Studies show that eating enough dietary fiber is beneficial for cardiovascular health. Fiber is found in plant-based whole foods such as fruits, vegetables, whole grains, nuts, seeds and legumes. While adults need to consume between 21g and 38g of fiber per day, most of them consume only half of that amount.
Soluble fiber is a type of fiber that is especially beneficial for lowering LDL cholesterol. Since it is not absorbed, it can bind to cholesterol in the intestine and help eliminate it from the body. Studies show that a soluble fiber intake of five to ten grams per day can reduce LDL cholesterol by at least five to eleven points. Foods rich in soluble fiber, that is, that contain between one and three grams of soluble fiber per serving, include oats, barley, quinoa, legumes, chia seeds, ground flax seeds, psyllium, avocado, broccoli, carrots, green beans, Brussels sprouts, turnips, sweet potatoes, green peas, apples, bananas, peaches, pears, apricots, plums, strawberries, raspberries, blackberries, and mangoes.
Strong scientific evidence demonstrates the benefits of reducing saturated and trans-fat intake, and replacing them with polyunsaturated and monounsaturated fats to lower LDL cholesterol levels and reduce the risk of CVD.
Saturated fats, which are to be limited, are mainly found in red meat, high-fat dairy products, butter, lard, fried foods, pastries, and tropical oils (palm oil, coconut oil). In recent years, the use of coconut oil has gained popularity despite its high saturated fat content. Studies show that it can raise LDL cholesterol, with few proven positive health benefits.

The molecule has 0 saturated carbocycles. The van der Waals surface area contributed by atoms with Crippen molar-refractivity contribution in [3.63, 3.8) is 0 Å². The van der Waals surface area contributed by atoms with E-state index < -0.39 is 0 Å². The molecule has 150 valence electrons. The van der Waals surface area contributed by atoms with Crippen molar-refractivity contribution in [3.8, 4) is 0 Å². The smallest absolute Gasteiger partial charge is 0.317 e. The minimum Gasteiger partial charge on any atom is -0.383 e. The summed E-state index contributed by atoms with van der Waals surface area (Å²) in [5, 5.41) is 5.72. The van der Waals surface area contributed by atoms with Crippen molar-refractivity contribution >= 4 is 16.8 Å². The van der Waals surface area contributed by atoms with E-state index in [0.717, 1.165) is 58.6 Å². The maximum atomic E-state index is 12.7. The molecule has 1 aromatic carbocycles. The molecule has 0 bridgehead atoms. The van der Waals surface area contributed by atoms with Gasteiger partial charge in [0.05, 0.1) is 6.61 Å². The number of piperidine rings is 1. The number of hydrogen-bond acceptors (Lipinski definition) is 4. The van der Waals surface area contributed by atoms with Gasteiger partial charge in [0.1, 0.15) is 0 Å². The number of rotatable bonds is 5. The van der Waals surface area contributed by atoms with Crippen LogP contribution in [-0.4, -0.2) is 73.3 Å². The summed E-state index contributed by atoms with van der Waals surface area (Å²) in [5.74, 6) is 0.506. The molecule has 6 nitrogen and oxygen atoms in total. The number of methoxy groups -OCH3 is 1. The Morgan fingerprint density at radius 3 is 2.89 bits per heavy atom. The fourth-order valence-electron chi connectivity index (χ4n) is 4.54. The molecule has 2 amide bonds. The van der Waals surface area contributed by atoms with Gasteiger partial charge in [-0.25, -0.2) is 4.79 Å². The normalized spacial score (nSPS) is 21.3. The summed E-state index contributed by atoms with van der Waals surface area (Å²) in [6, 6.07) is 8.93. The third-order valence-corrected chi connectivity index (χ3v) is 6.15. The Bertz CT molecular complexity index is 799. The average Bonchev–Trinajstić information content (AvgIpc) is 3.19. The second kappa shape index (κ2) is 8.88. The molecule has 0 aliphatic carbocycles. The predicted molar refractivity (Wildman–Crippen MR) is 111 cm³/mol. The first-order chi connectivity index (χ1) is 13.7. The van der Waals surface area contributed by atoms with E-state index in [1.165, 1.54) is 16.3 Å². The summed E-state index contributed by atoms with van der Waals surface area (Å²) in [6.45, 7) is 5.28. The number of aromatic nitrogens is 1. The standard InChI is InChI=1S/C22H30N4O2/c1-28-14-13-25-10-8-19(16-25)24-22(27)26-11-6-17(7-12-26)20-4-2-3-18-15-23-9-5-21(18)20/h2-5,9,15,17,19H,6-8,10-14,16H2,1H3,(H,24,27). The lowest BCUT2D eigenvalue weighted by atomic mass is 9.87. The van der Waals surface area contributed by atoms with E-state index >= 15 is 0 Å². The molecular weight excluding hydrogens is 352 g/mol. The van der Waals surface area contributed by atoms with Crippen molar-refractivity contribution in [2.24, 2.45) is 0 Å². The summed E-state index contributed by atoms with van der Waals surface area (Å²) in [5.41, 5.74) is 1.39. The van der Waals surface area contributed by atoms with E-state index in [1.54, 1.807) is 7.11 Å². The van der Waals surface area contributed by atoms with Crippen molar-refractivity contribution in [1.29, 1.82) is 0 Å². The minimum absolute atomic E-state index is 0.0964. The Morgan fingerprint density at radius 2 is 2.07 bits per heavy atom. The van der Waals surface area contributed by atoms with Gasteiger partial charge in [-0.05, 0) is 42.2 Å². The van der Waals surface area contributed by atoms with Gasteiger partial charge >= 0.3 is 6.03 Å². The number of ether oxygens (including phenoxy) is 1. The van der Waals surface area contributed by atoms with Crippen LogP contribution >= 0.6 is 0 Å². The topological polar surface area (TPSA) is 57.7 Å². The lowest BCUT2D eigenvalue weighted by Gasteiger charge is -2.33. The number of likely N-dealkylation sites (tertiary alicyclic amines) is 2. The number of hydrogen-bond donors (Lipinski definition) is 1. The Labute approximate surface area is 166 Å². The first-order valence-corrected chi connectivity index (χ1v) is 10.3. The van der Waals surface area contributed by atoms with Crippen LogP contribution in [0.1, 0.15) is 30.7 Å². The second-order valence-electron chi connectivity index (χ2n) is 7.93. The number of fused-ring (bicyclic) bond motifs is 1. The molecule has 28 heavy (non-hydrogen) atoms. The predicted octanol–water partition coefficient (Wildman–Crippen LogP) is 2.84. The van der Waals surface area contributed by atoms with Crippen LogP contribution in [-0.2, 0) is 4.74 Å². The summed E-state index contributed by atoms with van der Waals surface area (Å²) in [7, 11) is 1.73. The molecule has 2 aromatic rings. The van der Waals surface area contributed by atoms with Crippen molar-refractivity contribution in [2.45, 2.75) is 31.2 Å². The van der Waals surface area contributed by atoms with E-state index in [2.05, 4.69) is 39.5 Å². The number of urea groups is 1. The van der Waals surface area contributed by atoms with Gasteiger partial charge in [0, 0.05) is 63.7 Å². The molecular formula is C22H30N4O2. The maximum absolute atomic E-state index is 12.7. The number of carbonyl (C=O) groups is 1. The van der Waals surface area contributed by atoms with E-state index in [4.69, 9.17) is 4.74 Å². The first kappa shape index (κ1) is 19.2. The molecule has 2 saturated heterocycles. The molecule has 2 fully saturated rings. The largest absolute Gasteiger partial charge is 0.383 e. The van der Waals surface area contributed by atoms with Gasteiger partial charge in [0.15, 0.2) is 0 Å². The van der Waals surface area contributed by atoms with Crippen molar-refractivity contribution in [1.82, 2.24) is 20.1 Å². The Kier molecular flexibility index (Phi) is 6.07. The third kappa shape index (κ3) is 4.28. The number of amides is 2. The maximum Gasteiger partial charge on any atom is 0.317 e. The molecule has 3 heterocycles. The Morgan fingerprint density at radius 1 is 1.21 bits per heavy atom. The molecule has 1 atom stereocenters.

Trans fats are derived from hydrogenated oils and can be found in some processed products such as margarines and pastries. In Canada, these have been banned since 2018, but since the industry was given a few years to sell-off its products, it is possible that some still contain them.
Unsaturated fats are best for heart health. Monounsaturated fats are found in olive oil, avocados and nuts, among others. Polyunsaturated fats include omega-6 and omega-3 fatty acids. Omega-6 is found in vegetable oils such as sunflower, corn, and sesame oil. In general, we want to focus more on omega-3 sources since our needs for them are more difficult to meet. Omega-3 is found in fatty fish (salmon, trout, tuna, herring, mackerel, sardines), ground flax seeds, chia seeds, canola oil, camelina oil, soybeans, and walnuts.
Although drinking a small amount of red wine may have protective effects on the risk of cardiovascular disease, these effects are not significant enough to recommend drinking wine to people who do not already drink it. It is clear that high alcohol consumption has adverse effects on heart health, especially triglyceride levels. So, if you don’t drink alcohol, don’t start; If you choose to drink it, limit your consumption to one serving per day for both men and women. This is equivalent to one beer (341 ml) or 4 oz (125 ml) of wine or 1.5 oz (45 ml) of spirits.
Added sugars are associated with an increased risk of CVD and obesity. It is especially important to reduce them to prevent blood triglyceride levels from rising or to help decrease them. Added sugars refer to all sugars added to a food or beverage during preparation or processing. Common types of added sugars include glucose, dextrose, sucrose, corn syrup, honey, maple syrup, agave syrup, and concentrated fruit juices. It is recommended to avoid all sugary drinks, including fruit juices.